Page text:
An independent review process and a British medical regulator has now recommended "that trials in the U.K. are safe to resume" and given the green light for them to recommence, it said.
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"We are committed to the safety of our participants and the highest standards of conduct in our studies, and will continue to monitor safety closely," the University of Oxford said in a separate statement on Saturday.
On Friday, Dr. Anthony Fauci, director of the National Institute of Allergy and Infectious Diseases, warned that daily life in the U.S. may not get back to normal until late 2021, when potentially a vaccine could be widely distributed.
Here are the latest coronavirus updates from the U.S. and elsewhere:
Dakotas Lead US in Virus Growth as Both Reject Mask Rules
Coronavirus infections in the Dakotas are growing faster than anywhere else in the nation, fueling impassioned debates over masks and personal freedom after months in which the two states avoided the worst of the pandemic.
The argument over masks raged this week in Brookings, South Dakota, as the city council considered requiring face coverings in businesses. The city was forced to move its meeting to a local arena to accommodate intense interest, with many citizens speaking against it, before the mask requirement ultimately passed.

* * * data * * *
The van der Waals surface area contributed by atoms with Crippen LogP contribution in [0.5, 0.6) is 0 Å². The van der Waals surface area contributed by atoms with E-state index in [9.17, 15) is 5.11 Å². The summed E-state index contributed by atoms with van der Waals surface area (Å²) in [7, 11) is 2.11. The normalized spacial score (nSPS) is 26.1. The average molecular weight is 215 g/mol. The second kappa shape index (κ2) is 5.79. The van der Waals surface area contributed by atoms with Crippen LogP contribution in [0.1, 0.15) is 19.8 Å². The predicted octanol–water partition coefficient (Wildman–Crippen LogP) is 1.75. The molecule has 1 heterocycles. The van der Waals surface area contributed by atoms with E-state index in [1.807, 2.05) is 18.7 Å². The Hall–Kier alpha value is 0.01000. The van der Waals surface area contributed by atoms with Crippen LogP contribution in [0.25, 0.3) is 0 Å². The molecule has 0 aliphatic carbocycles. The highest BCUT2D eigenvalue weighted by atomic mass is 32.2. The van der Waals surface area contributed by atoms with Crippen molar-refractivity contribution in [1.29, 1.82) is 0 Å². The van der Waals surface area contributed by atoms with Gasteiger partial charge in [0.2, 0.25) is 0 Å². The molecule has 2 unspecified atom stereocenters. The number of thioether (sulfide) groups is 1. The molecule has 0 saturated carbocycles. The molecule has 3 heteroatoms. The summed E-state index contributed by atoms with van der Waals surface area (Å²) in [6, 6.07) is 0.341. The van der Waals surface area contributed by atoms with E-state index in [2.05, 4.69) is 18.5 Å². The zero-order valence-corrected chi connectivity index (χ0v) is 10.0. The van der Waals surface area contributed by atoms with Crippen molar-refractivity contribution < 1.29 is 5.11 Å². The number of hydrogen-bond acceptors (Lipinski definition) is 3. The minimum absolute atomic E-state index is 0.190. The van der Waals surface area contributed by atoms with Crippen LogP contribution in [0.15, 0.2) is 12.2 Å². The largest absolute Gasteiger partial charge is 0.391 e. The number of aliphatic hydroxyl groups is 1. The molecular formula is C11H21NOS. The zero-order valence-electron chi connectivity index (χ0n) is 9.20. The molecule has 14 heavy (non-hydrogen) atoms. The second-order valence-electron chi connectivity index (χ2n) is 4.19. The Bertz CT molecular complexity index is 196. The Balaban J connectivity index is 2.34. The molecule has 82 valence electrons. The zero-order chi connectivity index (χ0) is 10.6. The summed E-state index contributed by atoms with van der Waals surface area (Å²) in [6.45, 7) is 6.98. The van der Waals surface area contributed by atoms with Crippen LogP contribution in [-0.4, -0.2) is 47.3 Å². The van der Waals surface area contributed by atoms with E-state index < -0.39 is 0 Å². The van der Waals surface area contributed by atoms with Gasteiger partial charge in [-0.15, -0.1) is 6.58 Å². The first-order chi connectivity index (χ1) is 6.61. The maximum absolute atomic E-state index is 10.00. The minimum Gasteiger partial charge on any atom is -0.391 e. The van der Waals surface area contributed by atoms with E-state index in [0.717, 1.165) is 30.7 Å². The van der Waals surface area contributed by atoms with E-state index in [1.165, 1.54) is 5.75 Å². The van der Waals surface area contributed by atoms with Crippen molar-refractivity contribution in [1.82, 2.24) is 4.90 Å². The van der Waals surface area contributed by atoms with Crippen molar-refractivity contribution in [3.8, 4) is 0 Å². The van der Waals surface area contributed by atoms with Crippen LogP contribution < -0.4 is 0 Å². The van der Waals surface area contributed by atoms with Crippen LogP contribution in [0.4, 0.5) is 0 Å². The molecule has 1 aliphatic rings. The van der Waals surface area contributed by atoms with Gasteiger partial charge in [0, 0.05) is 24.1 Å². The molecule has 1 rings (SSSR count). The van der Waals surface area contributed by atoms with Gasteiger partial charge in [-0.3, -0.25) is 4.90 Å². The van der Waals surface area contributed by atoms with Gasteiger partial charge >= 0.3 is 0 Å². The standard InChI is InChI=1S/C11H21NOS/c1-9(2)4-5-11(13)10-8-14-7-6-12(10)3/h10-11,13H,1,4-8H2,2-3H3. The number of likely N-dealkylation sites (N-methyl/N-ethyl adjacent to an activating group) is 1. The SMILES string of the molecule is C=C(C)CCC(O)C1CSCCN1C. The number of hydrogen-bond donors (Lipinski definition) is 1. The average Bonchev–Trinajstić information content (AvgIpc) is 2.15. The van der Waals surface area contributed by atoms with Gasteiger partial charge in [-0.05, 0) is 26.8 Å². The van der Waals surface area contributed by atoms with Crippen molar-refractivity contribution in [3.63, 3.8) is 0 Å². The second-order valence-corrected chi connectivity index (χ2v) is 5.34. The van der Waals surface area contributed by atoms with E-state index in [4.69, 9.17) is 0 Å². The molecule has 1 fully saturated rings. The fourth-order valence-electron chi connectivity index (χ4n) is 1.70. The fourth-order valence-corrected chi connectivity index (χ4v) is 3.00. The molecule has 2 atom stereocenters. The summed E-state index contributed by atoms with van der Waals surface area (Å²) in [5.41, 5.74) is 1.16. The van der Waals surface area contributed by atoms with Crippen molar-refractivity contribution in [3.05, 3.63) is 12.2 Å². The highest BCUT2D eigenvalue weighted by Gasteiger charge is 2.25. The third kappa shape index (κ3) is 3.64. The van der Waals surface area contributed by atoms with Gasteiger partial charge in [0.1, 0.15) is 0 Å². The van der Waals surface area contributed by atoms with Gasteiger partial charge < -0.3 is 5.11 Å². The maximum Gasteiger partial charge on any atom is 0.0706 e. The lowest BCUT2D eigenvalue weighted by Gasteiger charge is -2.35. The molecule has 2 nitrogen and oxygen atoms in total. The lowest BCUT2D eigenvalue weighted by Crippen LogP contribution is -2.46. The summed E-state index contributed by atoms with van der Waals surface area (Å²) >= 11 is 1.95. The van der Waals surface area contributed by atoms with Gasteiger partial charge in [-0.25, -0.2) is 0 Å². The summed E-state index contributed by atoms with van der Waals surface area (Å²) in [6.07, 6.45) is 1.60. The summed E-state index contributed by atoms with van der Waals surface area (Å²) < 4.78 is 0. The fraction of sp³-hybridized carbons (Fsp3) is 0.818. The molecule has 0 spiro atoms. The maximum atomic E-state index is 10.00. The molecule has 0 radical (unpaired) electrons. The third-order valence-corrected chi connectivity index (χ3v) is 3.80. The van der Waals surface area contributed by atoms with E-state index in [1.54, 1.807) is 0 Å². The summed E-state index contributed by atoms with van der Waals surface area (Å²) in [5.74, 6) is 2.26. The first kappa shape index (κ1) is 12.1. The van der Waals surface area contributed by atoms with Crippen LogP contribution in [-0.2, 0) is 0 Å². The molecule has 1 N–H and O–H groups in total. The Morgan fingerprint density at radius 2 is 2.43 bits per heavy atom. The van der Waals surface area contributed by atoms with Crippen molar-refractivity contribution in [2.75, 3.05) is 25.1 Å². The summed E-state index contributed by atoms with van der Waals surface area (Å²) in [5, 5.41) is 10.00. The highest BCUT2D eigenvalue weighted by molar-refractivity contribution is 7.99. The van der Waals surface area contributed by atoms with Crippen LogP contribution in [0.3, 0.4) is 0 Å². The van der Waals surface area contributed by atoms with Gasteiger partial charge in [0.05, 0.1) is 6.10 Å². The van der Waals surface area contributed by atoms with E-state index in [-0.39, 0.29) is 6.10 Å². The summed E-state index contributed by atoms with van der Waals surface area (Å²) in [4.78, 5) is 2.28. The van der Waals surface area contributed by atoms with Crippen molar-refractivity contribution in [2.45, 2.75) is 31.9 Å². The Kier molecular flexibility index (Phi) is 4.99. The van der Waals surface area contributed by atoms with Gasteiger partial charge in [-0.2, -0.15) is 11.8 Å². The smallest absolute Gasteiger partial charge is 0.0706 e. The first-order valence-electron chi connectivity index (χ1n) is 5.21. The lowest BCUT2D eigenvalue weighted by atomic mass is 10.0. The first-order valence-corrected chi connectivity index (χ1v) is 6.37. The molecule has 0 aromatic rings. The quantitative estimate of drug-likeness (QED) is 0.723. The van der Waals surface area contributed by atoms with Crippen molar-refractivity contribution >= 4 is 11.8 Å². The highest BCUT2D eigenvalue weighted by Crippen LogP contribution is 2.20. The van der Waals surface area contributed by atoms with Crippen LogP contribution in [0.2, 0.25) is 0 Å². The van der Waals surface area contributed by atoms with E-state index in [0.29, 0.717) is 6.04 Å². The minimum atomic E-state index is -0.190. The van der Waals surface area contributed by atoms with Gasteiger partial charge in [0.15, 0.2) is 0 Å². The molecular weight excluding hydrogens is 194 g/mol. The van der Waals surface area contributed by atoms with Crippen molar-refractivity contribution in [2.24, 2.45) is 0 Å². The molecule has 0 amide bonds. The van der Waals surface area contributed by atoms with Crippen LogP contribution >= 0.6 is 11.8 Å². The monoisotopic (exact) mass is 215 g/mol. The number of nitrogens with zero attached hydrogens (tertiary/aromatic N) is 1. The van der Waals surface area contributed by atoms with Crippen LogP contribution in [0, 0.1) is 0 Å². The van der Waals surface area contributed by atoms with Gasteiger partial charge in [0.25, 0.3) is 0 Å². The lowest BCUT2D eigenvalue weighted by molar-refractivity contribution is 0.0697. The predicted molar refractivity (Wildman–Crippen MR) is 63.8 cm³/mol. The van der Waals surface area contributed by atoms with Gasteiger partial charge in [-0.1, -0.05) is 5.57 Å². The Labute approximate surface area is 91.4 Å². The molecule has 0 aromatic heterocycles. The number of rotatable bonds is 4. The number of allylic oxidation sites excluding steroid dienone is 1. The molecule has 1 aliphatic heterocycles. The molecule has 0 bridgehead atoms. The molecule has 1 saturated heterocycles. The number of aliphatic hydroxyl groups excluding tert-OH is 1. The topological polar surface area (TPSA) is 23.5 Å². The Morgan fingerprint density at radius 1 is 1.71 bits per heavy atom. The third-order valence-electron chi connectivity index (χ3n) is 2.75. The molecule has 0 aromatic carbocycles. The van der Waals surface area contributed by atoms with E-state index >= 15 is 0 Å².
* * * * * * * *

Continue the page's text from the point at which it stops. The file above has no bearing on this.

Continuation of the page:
Amid the brute force of the pandemic, health experts warn that the infections must be contained before care systems are overwhelmed. North Dakota and South Dakota lead the country in new cases per capita over the last two weeks, ranking first and second respectively, according to Johns Hopkins University researchers.
South Dakota has also posted some of the country's highest positivity rates for COVID-19 tests in the last week — over 17 percent — an indication that there are more infections than tests are catching.
Infections have been spurred by schools and universities reopening and mass gatherings like the Sturgis Motorcycle Rally, which drew hundreds of thousands of people from across the country.
Italian Doctor Recounts Monthlong Battle With COVID
Dr. Stefano Nava’s symptoms were mostly mild at first — some intestinal issues and what felt like the flu. But by late March, he had treated enough coronavirus patients to know that things can take a turn. And fast.
“Patients would come in with moderate symptoms, but they became very severe in just a matter of days,” he said, recalling the harrowing months this spring when Italy was the epicenter of the coronavirus pandemic in Europe. His hospital, in the country’s northern Emilia-Romagna region, was overrun with patients with COVID-19.
Nava, chief of respiratory and critical care at Sant’Orsola-Malpighi Hospital in Bologna, tested positive for the coronavirus on March 24. He remembers the psychological horror of that time, made all the more vivid because he had seen firsthand how the disease could ravage people’s lungs, stealing away some patients’ ability to breathe without the help of a mechanical ventilator.